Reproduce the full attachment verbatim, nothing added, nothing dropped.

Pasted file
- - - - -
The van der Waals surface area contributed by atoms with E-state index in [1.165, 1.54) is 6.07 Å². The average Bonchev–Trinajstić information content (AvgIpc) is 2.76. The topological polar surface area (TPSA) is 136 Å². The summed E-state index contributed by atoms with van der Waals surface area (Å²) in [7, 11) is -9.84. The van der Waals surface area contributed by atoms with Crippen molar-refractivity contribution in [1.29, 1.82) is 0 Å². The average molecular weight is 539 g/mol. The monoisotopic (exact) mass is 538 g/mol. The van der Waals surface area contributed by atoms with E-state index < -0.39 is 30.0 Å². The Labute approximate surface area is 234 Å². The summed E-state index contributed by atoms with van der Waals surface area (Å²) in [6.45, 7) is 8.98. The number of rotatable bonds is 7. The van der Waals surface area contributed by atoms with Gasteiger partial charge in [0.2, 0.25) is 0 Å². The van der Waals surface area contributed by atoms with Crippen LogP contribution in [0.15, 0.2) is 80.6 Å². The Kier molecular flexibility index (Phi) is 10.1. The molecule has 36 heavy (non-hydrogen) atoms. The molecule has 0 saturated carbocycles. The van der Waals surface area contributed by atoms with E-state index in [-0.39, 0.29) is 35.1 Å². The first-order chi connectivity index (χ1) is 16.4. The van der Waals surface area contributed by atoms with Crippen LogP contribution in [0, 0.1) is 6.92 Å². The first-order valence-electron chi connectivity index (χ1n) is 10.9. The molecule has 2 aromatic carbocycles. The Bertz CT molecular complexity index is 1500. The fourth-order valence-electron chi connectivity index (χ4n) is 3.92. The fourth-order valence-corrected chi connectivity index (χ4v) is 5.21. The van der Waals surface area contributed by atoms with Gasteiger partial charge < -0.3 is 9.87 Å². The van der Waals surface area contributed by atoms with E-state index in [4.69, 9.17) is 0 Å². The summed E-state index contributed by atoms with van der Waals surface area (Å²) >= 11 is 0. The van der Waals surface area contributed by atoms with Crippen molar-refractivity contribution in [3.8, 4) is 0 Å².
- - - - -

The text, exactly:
The van der Waals surface area contributed by atoms with E-state index in [1.165, 1.54) is 6.07 Å². The average Bonchev–Trinajstić information content (AvgIpc) is 2.76. The topological polar surface area (TPSA) is 136 Å². The summed E-state index contributed by atoms with van der Waals surface area (Å²) in [7, 11) is -9.84. The van der Waals surface area contributed by atoms with Crippen molar-refractivity contribution in [1.29, 1.82) is 0 Å². The average molecular weight is 539 g/mol. The monoisotopic (exact) mass is 538 g/mol. The van der Waals surface area contributed by atoms with E-state index < -0.39 is 30.0 Å². The Labute approximate surface area is 234 Å². The summed E-state index contributed by atoms with van der Waals surface area (Å²) in [6.45, 7) is 8.98. The number of rotatable bonds is 7. The van der Waals surface area contributed by atoms with Gasteiger partial charge in [0.2, 0.25) is 0 Å². The van der Waals surface area contributed by atoms with Crippen LogP contribution in [0.15, 0.2) is 80.6 Å². The Kier molecular flexibility index (Phi) is 10.1. The molecule has 36 heavy (non-hydrogen) atoms. The molecule has 0 saturated carbocycles. The van der Waals surface area contributed by atoms with E-state index in [-0.39, 0.29) is 35.1 Å². The first-order chi connectivity index (χ1) is 16.4. The van der Waals surface area contributed by atoms with Crippen LogP contribution in [0, 0.1) is 6.92 Å². The first-order valence-electron chi connectivity index (χ1n) is 10.9. The molecule has 2 aromatic carbocycles. The Bertz CT molecular complexity index is 1500. The fourth-order valence-electron chi connectivity index (χ4n) is 3.92. The fourth-order valence-corrected chi connectivity index (χ4v) is 5.21. The van der Waals surface area contributed by atoms with Gasteiger partial charge < -0.3 is 9.87 Å². The van der Waals surface area contributed by atoms with E-state index in [4.69, 9.17) is 0 Å². The summed E-state index contributed by atoms with van der Waals surface area (Å²) >= 11 is 0. The van der Waals surface area contributed by atoms with Crippen molar-refractivity contribution in [3.8, 4) is 0 Å².